Cordova High School’s national ocean science bowl team focused on ocean acidification at the recent statewide competition in February.
Q.) We heard you chose ocean acidification as your research topic for the National Ocean Science Bowl (and won “Best Overall Research Project”!) What led you to choose this topic?
The assignment of the research project was to design an ocean observing platform that would address a question or threat to our local community. We knew right away that we wanted to focus on threats to salmon as they are a huge economic and cultural resource in our community. From there it was an easy connection to make with Ocean Acidification and the potential negative impacts it will have on salmon and salmon prey. Ocean Acidification is a widespread and growing issue that not only affects our local community, but everyone and we wanted to address that in our research.
Q.) Tell us about the research you did, and how it fits into the NOSB competition.
The Tsunami Bowl, Alaska’s regional competition of NOSB, is unique in that it requires this project (15-page research paper and 15-minute oral presentation). After reading the prompt, we knew that a threat to our fishery would be a huge threat to our community, so that is why we picked Sockeye and Ocean Acidification. We then came up with a question that we wanted to ask about OA and salmon; we landed on, “What are the effects of OA on salmon and their prey species?” So then we needed to design an ocean observing platform that could help us answer this question. We talked about ocean observing platforms, projects, and techniques during team practices and read a lot of information online that led us to Saildrones and moored buoys. Then we turned to primary literature, online resources, videos, and team discussions to decide exactly what we wanted our ocean observing platform to do and what information we wanted to collect.
Q.) Did you first learn about ocean acidification in class or elsewhere? What curriculum or techniques helped you understand the concepts?
A) Some of us heard about OA in classes, one of us learned about it from a community talk, and one of us had never heard about it until joining this team and starting the project. The techniques that helped us understand the concepts also differ, but mostly: team discussions, self-guided research, online videos, drawing pictures and writing out equations, and the Alaska Ocean Acidification Network booklet and webinar we watched.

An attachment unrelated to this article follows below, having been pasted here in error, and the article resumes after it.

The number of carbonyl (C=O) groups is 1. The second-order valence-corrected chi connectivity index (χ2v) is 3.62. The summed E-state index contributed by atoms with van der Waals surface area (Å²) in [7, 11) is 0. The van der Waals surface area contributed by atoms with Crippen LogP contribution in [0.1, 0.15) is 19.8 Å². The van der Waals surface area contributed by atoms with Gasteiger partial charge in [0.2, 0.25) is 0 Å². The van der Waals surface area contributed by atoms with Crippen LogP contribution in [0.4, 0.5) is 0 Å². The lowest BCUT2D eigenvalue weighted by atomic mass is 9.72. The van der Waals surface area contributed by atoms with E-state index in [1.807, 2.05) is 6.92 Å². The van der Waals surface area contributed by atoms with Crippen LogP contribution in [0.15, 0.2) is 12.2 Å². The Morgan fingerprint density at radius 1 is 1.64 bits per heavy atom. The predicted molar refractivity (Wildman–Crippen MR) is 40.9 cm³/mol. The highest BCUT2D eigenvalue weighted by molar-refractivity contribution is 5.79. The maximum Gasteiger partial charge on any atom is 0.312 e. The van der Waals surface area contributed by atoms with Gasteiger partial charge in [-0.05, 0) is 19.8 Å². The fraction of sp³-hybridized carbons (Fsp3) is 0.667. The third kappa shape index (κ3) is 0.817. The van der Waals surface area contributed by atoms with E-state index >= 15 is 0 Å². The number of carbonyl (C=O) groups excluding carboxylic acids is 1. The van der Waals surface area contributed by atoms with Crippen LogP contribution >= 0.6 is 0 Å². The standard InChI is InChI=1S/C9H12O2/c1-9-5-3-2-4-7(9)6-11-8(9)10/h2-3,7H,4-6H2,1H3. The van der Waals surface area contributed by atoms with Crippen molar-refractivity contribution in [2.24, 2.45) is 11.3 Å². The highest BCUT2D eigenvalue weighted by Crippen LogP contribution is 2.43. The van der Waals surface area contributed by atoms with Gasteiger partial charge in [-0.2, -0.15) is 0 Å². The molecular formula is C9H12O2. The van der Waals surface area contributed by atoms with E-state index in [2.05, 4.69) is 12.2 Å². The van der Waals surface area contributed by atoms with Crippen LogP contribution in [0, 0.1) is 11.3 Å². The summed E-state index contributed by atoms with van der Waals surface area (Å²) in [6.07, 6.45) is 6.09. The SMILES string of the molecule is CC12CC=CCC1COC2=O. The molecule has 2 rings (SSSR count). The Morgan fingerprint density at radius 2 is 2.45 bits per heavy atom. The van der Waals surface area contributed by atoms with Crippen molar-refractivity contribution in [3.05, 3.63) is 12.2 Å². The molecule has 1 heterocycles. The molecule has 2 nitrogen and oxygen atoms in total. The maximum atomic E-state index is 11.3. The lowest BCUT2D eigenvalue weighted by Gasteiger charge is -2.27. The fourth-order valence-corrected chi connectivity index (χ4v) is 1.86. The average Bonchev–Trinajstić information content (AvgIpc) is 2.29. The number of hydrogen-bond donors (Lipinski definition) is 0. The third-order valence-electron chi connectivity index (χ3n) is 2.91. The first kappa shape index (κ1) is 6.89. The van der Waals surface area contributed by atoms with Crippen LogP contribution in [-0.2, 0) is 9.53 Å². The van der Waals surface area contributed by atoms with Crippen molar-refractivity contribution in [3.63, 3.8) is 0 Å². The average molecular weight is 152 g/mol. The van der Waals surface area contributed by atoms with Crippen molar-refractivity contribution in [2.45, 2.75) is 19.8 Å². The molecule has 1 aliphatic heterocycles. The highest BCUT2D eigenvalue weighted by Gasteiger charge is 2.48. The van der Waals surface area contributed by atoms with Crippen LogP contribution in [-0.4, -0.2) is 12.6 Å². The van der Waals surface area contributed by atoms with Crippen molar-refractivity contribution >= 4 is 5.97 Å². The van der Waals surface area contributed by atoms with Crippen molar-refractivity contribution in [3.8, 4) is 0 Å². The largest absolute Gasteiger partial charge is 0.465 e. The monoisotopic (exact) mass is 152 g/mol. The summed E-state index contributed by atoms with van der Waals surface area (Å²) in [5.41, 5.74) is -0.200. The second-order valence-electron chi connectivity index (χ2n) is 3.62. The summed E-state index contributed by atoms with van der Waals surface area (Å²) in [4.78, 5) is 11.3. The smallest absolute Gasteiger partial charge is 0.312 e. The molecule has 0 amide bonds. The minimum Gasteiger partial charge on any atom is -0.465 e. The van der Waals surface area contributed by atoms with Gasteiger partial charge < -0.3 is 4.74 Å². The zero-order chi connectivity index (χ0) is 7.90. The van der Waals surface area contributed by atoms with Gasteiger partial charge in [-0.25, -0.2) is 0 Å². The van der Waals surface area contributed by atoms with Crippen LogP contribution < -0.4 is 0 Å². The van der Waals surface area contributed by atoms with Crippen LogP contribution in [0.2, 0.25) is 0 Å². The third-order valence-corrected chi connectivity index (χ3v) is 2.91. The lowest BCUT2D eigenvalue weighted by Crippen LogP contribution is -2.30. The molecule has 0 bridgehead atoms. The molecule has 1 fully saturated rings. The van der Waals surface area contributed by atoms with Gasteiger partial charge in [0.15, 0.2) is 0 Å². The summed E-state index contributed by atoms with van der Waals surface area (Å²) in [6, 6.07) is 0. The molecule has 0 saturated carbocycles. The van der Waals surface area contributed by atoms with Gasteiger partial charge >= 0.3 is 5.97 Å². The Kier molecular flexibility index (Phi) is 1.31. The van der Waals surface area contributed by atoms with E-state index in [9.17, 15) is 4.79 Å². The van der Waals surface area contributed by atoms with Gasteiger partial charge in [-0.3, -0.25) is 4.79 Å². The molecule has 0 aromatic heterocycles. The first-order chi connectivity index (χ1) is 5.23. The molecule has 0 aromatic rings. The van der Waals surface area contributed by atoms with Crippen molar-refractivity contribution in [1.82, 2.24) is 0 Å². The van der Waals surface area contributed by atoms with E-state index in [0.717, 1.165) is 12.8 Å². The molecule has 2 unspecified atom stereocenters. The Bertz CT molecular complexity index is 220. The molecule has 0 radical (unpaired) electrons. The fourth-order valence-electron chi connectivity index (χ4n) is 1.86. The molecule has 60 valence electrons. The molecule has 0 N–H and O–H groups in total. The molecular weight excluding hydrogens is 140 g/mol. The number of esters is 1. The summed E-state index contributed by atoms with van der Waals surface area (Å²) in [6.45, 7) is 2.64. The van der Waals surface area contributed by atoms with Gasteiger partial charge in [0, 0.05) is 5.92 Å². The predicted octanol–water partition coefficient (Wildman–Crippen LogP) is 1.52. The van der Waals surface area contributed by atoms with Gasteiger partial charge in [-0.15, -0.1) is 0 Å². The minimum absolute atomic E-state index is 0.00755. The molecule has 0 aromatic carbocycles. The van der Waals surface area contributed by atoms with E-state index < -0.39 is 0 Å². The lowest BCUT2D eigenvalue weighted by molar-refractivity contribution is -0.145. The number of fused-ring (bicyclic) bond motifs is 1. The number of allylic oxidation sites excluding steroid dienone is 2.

Q.) If you could educate Alaskans about one thing regarding ocean acidification, what would it be and why?
A) We think it is important to stress the connection between OA and the impact it is going to have on Alaskan fisheries, economy, and people. OA is a huge threat to a lot of species that we all depend on and while most people seem to understand that carbon emissions are part of the problem, they don’t understand the whole picture and the repercussions. We want to stress the link between humans and human actions to what is happening in the world right now.
Q.) Tell us about a memorable moment from the Tsunami Bowl (or preparing for it).
A). There are five of us and we all have different memorable moments! Highlights include: doing the research for this project and writing the paper, learning from other people, finishing the oral presentation at the competition and feeling really confident in how we did, learning so much about the ocean, gaining experience from the competition, our last second (literally) “Hail-Mary” buzzer play that kept us in the competition, and hanging with the “sistahs.”
Read the team’s 15 page award-winner research paper: Effects of Ocean Acidification on Sockeye Salmon.